Earlier this year, I reviewed the fantastic Danish film A Hijacking (my review here), which chronicles the tense, maddening, months-long standoff between Somali pirates, the ship's crew, and the CEO of the company that owns the ship. A Hijacking did well in festivals and is more of a psychological thriller made on a small budget, but now Somali piracy is getting the A-List Hollywood treatment with Captain Phillips, which not only has Tom Hanks and director Paul Greengrass of the Jason Bourne movies, but battleships, Navy SEALS, helicopters, a pulse-pounding rescue attempt, and, of course, a giant budget. So is Captain Phillips a case where bigger, louder -- and since it's Greengrass, shakier -- is actually better? And do the film's pirates rise above being caricatured villains to represent the real Somalian men who turn to this high risk/high reward way of life? Watch the trailer for Captain Phillips below.
In Captain Phillips, which is based on a true story, Tom Hanks plays, you guessed it, a Somali pirate. No, the role of the lead pirate, Muse, is played by first-time actor Barkhad Abdi, who fled Somalia with his family when he was seven to a Somali community in Minnesota. The film starts out promisingly juxtaposing Muse and Captain Rich Phillips (played by Hanks) as two men living half a world away who find themselves on a collision course for taking difficult, dangerous jobs to make ends meet in a rapidly changing world.
With reports of piracy along Phillips' route to Mombasa, Kenya, Phillips orders his crew to run anti-piracy drills, which come in handy when they realize high-speed pirate skiffs are chasing them. It's fascinating to see how a crew of 20 attempts to lock down and defend a floating skyscraper, and when the four pirates come aboard, it starts a tense game of hide-and-seek as they attempt to find the hiding crew in the ship's maze-like bowels. While I often find Greengrass' shaky handheld documentary-style camerawork annoying, I feel like it's a good match for Captain Phillips since so much of it is about cat-and-mouse games on a rocking boat in cramped quarters, with a role reversal when the action moves to a small lifeboat and the U.S. Navy and a team of Navy SEALs arrive to put an end to the standoff. It also helps that Hanks, over his more than 30-year career, has retained his talent for believably playing the everyman.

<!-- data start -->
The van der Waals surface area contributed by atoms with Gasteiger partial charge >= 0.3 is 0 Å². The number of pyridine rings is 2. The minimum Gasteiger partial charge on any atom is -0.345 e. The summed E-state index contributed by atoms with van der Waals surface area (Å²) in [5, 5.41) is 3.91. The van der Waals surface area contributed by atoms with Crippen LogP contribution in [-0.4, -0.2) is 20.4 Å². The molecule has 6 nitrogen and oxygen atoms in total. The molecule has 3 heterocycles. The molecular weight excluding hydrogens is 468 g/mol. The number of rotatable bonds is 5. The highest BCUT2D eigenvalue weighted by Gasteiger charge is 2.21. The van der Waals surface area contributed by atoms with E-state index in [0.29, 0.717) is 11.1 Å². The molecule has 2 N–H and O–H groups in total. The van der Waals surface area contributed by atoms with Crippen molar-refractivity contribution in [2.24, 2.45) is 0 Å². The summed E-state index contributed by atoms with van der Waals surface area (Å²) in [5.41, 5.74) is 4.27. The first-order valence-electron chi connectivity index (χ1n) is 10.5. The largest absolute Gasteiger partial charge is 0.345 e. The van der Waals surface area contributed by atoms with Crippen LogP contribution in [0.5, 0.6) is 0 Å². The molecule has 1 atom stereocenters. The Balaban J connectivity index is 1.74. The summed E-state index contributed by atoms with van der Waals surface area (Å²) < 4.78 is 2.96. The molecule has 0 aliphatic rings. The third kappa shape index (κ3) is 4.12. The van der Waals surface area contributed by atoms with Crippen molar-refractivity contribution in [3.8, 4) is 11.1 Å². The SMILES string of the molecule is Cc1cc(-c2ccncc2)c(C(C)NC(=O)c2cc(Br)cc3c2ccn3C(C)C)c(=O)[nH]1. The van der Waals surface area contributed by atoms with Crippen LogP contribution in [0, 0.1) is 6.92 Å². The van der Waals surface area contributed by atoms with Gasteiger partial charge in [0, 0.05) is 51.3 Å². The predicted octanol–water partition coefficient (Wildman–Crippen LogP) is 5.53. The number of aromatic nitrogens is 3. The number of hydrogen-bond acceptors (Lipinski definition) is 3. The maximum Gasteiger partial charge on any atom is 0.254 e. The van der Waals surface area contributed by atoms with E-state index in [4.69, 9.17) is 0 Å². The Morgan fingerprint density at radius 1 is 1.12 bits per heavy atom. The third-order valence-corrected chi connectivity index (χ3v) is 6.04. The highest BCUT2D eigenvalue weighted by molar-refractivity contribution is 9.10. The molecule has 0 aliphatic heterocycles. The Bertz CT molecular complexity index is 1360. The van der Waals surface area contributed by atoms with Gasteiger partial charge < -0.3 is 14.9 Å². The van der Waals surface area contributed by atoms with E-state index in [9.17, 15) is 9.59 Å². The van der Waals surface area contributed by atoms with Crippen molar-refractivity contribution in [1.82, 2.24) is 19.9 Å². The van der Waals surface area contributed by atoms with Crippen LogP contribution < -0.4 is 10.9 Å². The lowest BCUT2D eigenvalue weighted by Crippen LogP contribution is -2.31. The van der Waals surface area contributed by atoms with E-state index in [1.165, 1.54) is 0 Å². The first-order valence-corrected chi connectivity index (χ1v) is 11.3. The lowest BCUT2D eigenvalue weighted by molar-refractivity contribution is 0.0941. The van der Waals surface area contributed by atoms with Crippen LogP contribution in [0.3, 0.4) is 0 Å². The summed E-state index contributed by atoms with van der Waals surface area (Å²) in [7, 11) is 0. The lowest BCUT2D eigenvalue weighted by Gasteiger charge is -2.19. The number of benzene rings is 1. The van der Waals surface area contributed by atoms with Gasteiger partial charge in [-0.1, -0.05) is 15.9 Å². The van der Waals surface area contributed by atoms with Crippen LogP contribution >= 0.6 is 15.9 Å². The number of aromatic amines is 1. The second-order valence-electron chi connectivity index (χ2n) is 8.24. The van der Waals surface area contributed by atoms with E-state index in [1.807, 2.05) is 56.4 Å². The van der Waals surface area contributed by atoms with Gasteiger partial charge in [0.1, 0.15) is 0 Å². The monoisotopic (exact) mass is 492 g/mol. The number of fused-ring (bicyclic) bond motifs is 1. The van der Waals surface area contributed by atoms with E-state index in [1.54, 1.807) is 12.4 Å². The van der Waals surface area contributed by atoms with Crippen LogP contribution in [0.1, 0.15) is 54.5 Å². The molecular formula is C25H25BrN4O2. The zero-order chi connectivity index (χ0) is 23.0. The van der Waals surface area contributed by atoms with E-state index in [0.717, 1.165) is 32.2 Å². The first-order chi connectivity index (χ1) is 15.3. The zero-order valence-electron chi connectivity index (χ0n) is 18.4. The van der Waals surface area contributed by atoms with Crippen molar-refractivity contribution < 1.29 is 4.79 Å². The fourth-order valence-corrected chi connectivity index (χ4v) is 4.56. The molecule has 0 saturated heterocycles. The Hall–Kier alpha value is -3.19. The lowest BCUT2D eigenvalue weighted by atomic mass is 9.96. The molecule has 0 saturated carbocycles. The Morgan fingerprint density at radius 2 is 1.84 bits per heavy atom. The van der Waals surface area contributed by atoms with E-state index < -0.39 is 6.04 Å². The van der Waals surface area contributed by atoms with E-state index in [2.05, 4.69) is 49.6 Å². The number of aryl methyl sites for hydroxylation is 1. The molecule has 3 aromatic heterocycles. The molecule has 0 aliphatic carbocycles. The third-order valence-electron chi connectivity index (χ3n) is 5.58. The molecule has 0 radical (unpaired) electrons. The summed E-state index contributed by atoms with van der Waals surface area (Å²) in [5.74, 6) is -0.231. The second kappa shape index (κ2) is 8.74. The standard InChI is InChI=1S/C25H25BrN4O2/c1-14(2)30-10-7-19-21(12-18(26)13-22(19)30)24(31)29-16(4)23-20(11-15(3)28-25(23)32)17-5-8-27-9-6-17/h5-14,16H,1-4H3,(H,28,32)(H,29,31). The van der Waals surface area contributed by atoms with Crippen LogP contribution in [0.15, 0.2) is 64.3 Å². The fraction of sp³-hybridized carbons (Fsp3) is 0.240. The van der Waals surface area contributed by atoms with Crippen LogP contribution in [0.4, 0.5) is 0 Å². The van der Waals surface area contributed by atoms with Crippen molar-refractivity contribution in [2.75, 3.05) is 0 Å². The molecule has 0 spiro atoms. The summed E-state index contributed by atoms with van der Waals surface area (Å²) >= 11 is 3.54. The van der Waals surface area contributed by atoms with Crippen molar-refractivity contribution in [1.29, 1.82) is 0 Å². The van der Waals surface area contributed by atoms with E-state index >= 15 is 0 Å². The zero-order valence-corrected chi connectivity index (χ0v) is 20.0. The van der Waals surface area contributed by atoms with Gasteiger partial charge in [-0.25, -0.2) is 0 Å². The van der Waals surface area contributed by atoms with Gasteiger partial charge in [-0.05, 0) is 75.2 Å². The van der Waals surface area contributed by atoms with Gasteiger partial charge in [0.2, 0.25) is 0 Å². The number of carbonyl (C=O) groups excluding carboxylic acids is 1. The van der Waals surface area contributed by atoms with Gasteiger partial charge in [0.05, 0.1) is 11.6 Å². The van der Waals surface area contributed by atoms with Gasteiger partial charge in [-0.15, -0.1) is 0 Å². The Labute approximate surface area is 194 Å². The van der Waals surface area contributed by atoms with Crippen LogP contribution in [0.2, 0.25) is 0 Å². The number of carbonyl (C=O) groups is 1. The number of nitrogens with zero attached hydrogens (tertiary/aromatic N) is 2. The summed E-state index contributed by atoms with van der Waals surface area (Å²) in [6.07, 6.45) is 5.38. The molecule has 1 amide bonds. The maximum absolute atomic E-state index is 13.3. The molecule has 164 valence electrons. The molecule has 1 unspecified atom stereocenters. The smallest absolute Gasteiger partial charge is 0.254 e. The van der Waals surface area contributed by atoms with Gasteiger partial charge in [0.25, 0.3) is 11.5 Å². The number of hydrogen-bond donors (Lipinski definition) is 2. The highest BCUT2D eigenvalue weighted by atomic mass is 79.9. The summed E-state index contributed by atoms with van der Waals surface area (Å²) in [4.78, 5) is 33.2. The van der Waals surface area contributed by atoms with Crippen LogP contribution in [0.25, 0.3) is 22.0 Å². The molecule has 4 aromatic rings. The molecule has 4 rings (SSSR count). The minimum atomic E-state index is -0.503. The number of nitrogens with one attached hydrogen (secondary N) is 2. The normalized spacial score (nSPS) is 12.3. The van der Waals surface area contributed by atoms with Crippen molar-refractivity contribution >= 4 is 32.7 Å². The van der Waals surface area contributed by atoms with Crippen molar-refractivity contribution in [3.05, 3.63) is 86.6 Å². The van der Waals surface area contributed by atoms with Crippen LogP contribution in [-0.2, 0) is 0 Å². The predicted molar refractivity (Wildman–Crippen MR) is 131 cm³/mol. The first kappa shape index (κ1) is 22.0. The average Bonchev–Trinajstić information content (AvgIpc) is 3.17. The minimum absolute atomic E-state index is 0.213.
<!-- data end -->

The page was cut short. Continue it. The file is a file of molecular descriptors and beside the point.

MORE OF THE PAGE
Though in this case, there's maybe too much emphasis on the "every" since, unfortunately, the only thing we know about Phillips is that he's married with two kids and is a competent, responsible captain. Much of what happens is out of Phillips' control, but it would've been nice if he was more than a collection of well-performed reactions, or if we understood more about how his personality and background inform his actions and his take on what's happening.
Which brings us to what we're told about the pirates which, again, isn't much. Muse isn't an entirely unsympathetic character, and there are some tantalizing similarities between he and Phillips as two level-headed guys just trying to do the job they were sent to do who find themselves dealing with rapidly changing and increasingly dangerous circumstances. But that breaks down as the other pirates become more panicky, threatening, and divided as the film becomes more about the Navy operation to rescue Phillips.
And what an operation it is, with billions of dollars of military hardware and manpower landing on these four dirt-poor pirates' heads who, in real life, were all under the age of twenty. This is where, for me, it's hard not to have sympathy for the pirates, especially when you consider something that Captain Phillips barely touches on -- that piracy in Somalia apparently started when Somali fisherman got tired of foreign ships not only overfishing their waters, but dumping hazardous waste off their coast, further decimating their fisheries. This is where Captain Phillips misses an opportunity to discuss the real circumstances that put Phillips and Muse on their collision course, telling a richer story that includes how foreign greed and arrogance led these teenagers to a life of crime on the high seas -- and the first American ship taken by pirates in 200 years.
If I had to pick just one movie about Somali piracy (I can't imagine who would make me do that), I would choose A Hijacking, which I found totally fascinating and maddeningly tense. But Captain Phillips, with its faster and more action-oriented approach, will also have you on the edge of your seat and is a more accessible film, which is also generating Oscar buzz for both Hanks and Abdi. I wish the film had spent more time on the pirates and their circumstances, but it's not called Captain Phillips for nothing.
Follow Jonathan Kim on Twitter: www.twitter.com/ReThinkReviews